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Children and Young Peoples Services

Services for Adults on the Isle of Wight

Frequently Asked Questions – Access to Information


General:

Q: What sort of information is covered by the Freedom of Information Act?

A: The Act covers all recorded information ‘held’ by public authorities. This can include information which is in a published format – such as leaflets or reports; information in standard ‘reporting’ formats - such as minutes of meetings and supporting papers; information included in letters and memoranda; information within contracts and other official documents of a similar type, and information on audio tape and in e-mails.

Q: What about personal information that is about me?

A: You can request personal information in the same way (see below), but it will be dealt with under the Data Protection Act 1998 (DPA), instead of the Freedom of Information Act 2000. These requests are called Subject Access Requests and proof of identity is required together with a fee of £10. The Council has 40 days to comply with requests under the DPA.

Making a request under Freedom of Information:
Q: How do I make a request for information? Is there a form to be completed? Will there be a charge?

A: A request must be received in writing (email or letter) or a form is available on the web-site www.iwight.com/foia. The information will be provided promptly, at least within 20 working days. However, if there is a charge for the information we will notify you at the earliest opportunity – you then have three months to respond with payment before the request becomes void. If we are unable to provide the information, due to an exemption applying, we will notify of the reason behind the decision. Fees and charges are in part dependent on new Regulations which have not yet been published.

Q: What about requests made face to face with staff in contact points? Do these need to be in writing?

A: The Act provides a statutory right for the public to request and receive information. If the request is a standard one, or one with an obvious answer, then the information will be provided as normal. Only if such a ‘face to face’ request looks as though it might be complex is it going to be necessary to write it down and it will then be treated as a request under the legislation.

Q: What if information is provided on the website, but I am unable to access it? Am I able to request a hard copy of the information?

A: Access to the internet is free in public libraries, so theoretically anyone should be able to access the internet by visiting their library. A large proportion of printed material which is in the public domain on the internet is still subject to charges when made available in hard copy. You will be notified as soon as possible if a charge will be required for the information requested.


Exemptions:
Q: Is any information held by the authority going to be exempt from the Freedom of Information Act?

A: There are 23 exemptions, not all of them applicable to local authorities. Information is either exempt under an absolute exemption, or a qualified exemption. These include information which is exempt because:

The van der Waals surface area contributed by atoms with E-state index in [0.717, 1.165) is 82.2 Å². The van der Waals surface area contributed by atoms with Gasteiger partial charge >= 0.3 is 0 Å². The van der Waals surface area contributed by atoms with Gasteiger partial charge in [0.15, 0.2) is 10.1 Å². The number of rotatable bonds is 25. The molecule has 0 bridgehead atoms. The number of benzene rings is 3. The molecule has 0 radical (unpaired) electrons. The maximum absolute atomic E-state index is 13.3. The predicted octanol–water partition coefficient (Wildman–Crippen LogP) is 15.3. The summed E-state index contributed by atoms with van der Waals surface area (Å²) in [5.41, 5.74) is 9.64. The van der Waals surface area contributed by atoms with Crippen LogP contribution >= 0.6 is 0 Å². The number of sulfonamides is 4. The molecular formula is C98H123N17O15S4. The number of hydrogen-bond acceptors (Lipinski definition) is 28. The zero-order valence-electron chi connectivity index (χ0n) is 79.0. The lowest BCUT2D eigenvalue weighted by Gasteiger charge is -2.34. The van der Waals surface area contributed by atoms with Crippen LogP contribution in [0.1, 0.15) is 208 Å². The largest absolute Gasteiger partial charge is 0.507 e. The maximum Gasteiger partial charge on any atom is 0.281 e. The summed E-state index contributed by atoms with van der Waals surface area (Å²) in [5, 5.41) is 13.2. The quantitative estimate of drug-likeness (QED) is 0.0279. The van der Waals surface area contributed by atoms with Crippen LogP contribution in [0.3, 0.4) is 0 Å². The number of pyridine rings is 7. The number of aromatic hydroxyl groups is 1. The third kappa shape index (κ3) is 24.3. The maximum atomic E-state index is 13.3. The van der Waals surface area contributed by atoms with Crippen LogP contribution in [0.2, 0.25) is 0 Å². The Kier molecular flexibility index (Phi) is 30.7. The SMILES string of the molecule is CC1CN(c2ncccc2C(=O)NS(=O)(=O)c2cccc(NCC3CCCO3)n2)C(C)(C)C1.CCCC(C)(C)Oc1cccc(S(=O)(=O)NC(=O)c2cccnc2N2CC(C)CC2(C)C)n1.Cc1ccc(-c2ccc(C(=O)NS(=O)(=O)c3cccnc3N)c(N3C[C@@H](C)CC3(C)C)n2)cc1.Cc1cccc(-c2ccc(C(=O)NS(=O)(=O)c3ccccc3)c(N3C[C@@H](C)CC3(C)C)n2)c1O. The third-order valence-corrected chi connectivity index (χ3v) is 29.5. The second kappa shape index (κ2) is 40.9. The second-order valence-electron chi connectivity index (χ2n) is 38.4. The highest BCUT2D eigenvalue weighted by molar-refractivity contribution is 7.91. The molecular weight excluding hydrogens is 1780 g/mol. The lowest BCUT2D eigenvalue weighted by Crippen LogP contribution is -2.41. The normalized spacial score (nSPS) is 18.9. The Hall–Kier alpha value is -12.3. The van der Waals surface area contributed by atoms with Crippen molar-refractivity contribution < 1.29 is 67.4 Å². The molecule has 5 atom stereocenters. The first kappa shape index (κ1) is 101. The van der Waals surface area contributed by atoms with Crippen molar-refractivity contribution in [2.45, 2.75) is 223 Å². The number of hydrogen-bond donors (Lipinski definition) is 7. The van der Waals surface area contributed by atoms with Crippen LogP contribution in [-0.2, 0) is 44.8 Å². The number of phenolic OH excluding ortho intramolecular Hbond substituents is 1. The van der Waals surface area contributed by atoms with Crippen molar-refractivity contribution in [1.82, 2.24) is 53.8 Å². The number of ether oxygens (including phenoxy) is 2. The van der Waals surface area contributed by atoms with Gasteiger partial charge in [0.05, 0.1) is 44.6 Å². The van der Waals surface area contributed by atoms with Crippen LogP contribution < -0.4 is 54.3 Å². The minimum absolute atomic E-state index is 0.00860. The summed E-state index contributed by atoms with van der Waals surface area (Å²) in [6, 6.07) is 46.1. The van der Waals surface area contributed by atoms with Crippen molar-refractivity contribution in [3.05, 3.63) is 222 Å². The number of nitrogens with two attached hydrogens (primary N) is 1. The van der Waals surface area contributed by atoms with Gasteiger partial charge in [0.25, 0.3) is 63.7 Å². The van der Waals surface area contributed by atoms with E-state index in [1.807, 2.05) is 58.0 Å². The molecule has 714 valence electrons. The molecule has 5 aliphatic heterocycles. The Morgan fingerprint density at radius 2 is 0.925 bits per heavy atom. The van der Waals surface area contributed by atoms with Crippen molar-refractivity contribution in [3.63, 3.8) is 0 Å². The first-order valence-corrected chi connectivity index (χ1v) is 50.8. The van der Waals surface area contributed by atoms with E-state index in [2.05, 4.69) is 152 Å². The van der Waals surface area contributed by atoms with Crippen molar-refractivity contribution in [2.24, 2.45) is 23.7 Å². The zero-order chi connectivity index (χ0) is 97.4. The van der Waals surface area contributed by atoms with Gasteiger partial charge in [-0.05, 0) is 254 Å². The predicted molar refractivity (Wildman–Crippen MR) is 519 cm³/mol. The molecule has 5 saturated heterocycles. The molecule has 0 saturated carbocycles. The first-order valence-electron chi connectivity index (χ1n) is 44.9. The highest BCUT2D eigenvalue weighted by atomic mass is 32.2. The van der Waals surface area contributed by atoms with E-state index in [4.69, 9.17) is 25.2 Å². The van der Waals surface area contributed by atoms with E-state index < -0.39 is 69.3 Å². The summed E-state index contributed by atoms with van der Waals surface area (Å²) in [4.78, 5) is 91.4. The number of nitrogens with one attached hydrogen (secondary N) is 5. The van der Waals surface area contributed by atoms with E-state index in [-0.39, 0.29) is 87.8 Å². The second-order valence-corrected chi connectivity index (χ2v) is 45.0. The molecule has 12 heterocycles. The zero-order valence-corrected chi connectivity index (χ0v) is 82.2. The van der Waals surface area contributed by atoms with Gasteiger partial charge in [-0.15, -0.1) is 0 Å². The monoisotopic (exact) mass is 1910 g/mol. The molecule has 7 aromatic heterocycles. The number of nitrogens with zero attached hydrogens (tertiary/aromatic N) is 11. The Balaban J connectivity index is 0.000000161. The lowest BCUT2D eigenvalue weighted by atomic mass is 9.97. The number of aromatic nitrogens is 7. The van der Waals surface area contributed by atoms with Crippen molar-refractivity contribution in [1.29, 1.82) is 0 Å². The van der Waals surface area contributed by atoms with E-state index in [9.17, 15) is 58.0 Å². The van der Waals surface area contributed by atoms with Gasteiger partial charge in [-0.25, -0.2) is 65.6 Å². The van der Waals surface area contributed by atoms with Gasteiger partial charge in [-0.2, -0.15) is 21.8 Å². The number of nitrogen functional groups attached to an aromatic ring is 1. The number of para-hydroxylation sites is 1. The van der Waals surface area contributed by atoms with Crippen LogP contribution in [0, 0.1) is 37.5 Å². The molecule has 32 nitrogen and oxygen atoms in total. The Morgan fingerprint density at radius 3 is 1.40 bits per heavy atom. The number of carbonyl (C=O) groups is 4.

Absolute exemptions:
  • it is reasonably accessible to the applicant by other means even if this involves payment (eg. on web-site);
  • it constitutes court records;
  • it is personal data of which the applicant is the subject;
  • it was provided in confidence;
  • it is information relating to security bodies;
  • its disclosure is prohibited by any enactment, is incompatible with a Community obligation, or would constitute contempt of court.

Qualified exemptions:
  • it is intended for publication at a later date and can reasonably be withheld until publication;
  • it is information of an economic nature whose disclosure might prejudice the financial interests of the administration;
  • it is information which has been used or was obtained to investigate, detect or prevent crime or other areas of law enforcement;
  • it is some form of information held for audit functions;
  • it is personal data concerning a third party;
  • the request is a vexatious or repeated request
  • disclosure would endanger an individual’s physical or mental health or safety;
  • it is subject to legal professional privilege;
  • disclosure would be prejudicial to commercial interests;
  • it is environmental information covered by the Environmental Information Regulations 2004.
This is not a complete list, but covers those subjects most likely to be within the remit of the local authority.
Information protected by absolute exemptions is not made available to the public, and the authority is not obliged to disclose that such information is held. For qualified exemptions a decision on whether information is exempt will be made following consideration of the ‘public interest test’ (see page 20 of the Access to Information Policy). Unless such confirmation would itself constitute disclosure of exempt information, the authority must confirm or deny if it holds such information.

Appeals:
Q: What if I am unhappy with the information provided?

A: Please write to the Information Management Team at County Hall, High Street, Newport, IW PO30 1UD, or e-mail information@iow.gov.uk, with details of your complaint. We will review the decision made and respond to you within 20 working days.

If, following the internal appeals process, you are still unsatisfied with the response, you may write to the Information Commissioners Office at Wycliffe House, Water Lane, Wilmslow, Cheshire SK9 5AF.

It is hoped that the appeals process will alert the Council to any failures to supply information, which can be dealt with by updating the information published through the website.



Page last updated on: 05/12/2006